When absolute power corrupts absolutely: Meet 7 of Africa’s power mongers

Photograph — africlandpost.com

Historian, Lord Acton warned that power tends to corrupt, and absolute power corrupts absolutely. He wasn’t talking about just the government, but institutions and all works of life in which power is inevitably found. But over the few years, it has become more apparent that Acton spoke about African strongmen, who have risen out of the shadows of their colonial masters after attaining independence and found more irrelevant ways to stay in power. It is important to note that in all parts of the world, strong men are part of the demographic, but today, we focus on the ones that have shaped the African continent in positive and negative ways.

Africa has had friendly dictators and bloodthirsty dictators that transferred this same thirst for power to their citizens. Take for instance Charles Taylor of Liberia, whose sadistic views led Liberia into an unending civil war. There was Abacha of Nigeria, who was so terrible a dictator that his death was celebrated on the streets of Nigeria. The emergence of new dictators like President Robert Mugabe of Zimbabwe, President Yahya Jammeh of Gambia, President Paul Biya of Cameroon, and unconventional dictators like President Muhammad Buhari of Nigeria, doesn’t just bring us solely the statement of absolute power corrupts but makes us ask a definite question about the validity of democracy in African states.

Here is a list of our favourite African strongmen, who have trampled on the essence of democracy in a grand, and most times, irrelevant style:

Pierre Nkurunziza: Burundi

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Pierre Nkurunziza was a former Hutu rebel leader, who became the first president to be chosen in democratic elections since the start of Burundi’s civil war in 1994. But since his re-election in 2010, his administration has been accused of growing authoritarianism, which includes attacks and pressure on opposition parties and the media.

He was re-elected for his 3rd term in 2015 which is more controversial than his numerous oppression of oppositions and electoral malpractice as Burundi’s constitution limits presidents to a maximum of two terms in office. His argument which got him re-elected was that his first term did not count, as he was elected by parliament and not by the entire electorate, and was thus eligible to stand again. The constitutional court ruled for this argument.

Nkurunziza is, however, a new comer to the “Africa big boy” roll call.

Robert Mugabe: Zimbabwe

Zimababwe's President Robert Mugabe chants Zanu PF slogans with supporters gathered at the Harare International Conference Centre in Harare, Wednesday May 3, 2000. Mugabe launched the Zanu PF's election manifesto which bears the slogan "Land is the Economy and the Economy is Land". (AP Photo/Christine Nesbitt)

Robert Mugabe, unlike Nkurunziza, isn’t a new face to the African ‘big boy’ roll call. He is, in fact, the face of Africa’s big boys.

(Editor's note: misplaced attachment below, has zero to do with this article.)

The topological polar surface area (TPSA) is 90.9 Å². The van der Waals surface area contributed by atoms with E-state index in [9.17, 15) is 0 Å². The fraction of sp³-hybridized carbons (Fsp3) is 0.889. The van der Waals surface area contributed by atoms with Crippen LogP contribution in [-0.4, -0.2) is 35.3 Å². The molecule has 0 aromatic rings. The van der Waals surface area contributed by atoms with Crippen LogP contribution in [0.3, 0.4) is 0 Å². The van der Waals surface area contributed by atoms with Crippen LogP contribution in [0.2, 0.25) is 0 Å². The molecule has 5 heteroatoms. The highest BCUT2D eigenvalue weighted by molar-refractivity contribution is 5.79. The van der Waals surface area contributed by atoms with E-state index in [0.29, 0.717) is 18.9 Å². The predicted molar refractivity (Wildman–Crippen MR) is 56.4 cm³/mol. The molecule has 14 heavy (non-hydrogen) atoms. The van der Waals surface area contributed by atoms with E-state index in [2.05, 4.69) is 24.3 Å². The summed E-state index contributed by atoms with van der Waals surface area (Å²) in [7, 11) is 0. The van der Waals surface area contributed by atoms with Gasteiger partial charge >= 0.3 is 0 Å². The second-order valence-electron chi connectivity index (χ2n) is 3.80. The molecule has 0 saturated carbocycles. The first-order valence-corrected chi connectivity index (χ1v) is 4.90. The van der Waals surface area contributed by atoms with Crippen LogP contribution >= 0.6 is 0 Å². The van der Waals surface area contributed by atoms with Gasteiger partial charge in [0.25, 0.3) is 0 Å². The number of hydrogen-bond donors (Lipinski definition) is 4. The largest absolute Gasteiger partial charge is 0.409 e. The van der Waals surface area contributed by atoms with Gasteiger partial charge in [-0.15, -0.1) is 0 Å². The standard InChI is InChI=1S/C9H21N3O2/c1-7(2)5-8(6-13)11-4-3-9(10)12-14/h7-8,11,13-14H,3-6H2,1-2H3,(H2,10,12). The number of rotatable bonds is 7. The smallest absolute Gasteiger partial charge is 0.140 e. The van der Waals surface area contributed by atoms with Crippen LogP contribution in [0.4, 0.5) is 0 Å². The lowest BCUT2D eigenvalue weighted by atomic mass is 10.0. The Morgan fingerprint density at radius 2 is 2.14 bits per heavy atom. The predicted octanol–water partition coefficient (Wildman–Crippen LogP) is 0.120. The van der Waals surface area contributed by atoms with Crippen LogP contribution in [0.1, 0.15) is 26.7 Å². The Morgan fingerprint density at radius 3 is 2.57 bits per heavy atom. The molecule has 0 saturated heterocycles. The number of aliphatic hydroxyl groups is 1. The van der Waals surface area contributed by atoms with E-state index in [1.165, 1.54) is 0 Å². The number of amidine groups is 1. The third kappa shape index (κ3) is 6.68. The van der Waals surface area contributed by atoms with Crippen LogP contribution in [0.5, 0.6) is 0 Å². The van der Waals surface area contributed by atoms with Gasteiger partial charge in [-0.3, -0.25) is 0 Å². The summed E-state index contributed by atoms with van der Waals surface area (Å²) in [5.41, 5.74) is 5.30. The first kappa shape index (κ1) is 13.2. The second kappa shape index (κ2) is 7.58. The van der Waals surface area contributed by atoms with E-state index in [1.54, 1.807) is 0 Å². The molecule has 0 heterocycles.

There would be no list made without the name Robert Mugabe. He has ruled Zimbabwe for close to 29 years and has promised to rule for longer “if God gives him strength” this is a subtle way of saying he would hold on to power till death do them part. Mugabe’s fiscal policies have occasionally brought the economy of Zimbabwe on her knees, but somehow, he still wins every election he runs for. You know why that’s possible? Suppression of opposition groups, and alleged rigging of election. He has been tagged the white man hater,“Gushungo” — which means crocodile in Shona, etc.

Joseph Kabila: Democratic Republic of Congo

031106-D-2987S-019 President Joseph Kabila of the Democratic Republic of the Congo meets with Deputy Secretary of Defense Paul Wolfowitz at the Pentagon on Nov. 6, 2003. The two leaders are meeting to discuss defense issues of mutual interest. DoD photograph by Helene C. Stikkel. (Released)

Joseph Kabila doesn’t seem fitting here, but he might want to fit so badly, as he has tried to play the card of every dictator to stay in power, with his recent postponement of DRC’s election which led to violence in the country. Kabila came to power following the assassination of his father in 2001 and his term ends this December 19th.  But, he reportedly has other plans to hold on to power and probably hide in the presidential bunker when the going gets tough like his fellow dictator Laurent Gbagbo did when his bid to hold on to power led to an Ivorian civil war.

Another indication of Kabila’s autocracy is his successful move to change the constitution allowing for the candidate with majority electoral votes (even if less than 50 per cent) to win the election. This move was seen as an attempt to ensure his victory for the upcoming election that year (2011), and drew criticism from opponents.

Now, with his recent move, opposition leaders and analysts are of the strong opinion that Kabila is trying to buy time in order to amend the constitution to ensure that he stays for a third term as an African strong man (the DRC constitution allows just two terms in office.)

Jose Eduardo dos Santos: Angola

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Angola’s President Jose Eduardo dos Santos is Africa’s second-longest serving head of state. He has been in power for 37 years, despite having never been formally elected. But just like some dictators, he isn’t all bad. Many Angolans laud the president for the transition of the country to recovery after its 27-year civil war came to an end in 2002, and for transforming the former socialist economy into one of the world’s fastest-growing.